B. Todd Jones, a former U.S. attorney in Minnesota, announced his resignation less than two years after a contentious Senate confirmation vote. In 2013, Jones became the first permanent director for the agency in seven years.
Asked if he believed Biden would get a Senate-confirmed director, Jones told USA TODAY recently “the window of opportunity is now.”
He said the right combination is someone with expert Justice Department contacts like a former U.S. attorney who knows the back-end of criminal and civil prosecution and someone who’s in the bureau.
Chipman served as a special agent at the ATF for 25 years before he joined Giffords’ gun control group. While at the ATF, Chipman helped disrupt trafficking operations in Virginia that were supplying illegal guns to New York City, served as a member of ATF’s version of SWAT, and was named the Special Agent in Charge of ATF’s Firearms Programs.
Chipman also has served on the Firearms Committee of the nation’s largest group of police chiefs, the International Association of Chiefs of Police.
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John Feinblatt, the president of Everytown for Gun Safety, said the actions “will start to address the epidemic of gun violence that has raged throughout the pandemic, and begin to make good on President Biden’s promise to be the strongest gun safety president in history.”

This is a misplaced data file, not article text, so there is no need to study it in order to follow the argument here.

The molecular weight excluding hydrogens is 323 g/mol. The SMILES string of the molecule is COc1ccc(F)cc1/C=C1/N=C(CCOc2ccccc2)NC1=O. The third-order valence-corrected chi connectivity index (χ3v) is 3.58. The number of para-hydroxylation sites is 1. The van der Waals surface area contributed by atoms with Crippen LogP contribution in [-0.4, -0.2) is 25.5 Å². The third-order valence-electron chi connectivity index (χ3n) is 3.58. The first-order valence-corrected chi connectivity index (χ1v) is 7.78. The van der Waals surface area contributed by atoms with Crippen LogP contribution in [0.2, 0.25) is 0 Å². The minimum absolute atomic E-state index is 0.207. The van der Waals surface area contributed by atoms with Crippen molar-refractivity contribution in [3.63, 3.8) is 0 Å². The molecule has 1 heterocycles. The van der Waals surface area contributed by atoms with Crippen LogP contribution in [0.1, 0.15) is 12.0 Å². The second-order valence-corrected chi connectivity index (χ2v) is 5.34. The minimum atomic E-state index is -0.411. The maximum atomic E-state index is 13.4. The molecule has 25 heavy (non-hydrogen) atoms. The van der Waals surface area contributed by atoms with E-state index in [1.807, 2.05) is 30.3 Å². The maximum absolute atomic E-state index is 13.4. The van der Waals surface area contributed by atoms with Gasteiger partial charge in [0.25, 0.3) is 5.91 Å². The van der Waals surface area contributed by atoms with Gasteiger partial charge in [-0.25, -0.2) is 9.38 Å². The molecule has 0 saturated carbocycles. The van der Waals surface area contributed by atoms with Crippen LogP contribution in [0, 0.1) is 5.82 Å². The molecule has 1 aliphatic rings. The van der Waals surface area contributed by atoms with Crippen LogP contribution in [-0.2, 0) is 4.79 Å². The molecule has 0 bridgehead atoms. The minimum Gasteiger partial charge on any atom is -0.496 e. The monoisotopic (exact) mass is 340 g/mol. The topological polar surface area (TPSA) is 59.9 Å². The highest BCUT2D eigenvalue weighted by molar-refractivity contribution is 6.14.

Feinblatt said Biden’s decision to treat ghost guns “like the deadly weapons they are will undoubtedly save countless lives – as will the critical funding provided to groups that focus on city gun violence.”
The National Rifle Association, the largest gun rights lobby group in the U.S., called the measures “extreme” and said it was “ready to fight.”
Giffords, who is married to Sen. Mark Kelly, said the actions delivered on Biden’s promise to take action in his first 100 days in office.
“Days like today are why we fought so hard to bring a gun safety champion to the White House. These executive actions help address a crisis that devastates communities across the country on a daily basis. Today we have hope that a brighter future is in store,” she said.
Giffords also praised the White House for Chipman’s nomination.
“As a responsible gun owner, decorated law enforcement professional, and gun safety expert, David is the perfect choice for ATF director,” she added.
Contributing: Kevin Johnson, Nicholas Penzenstadler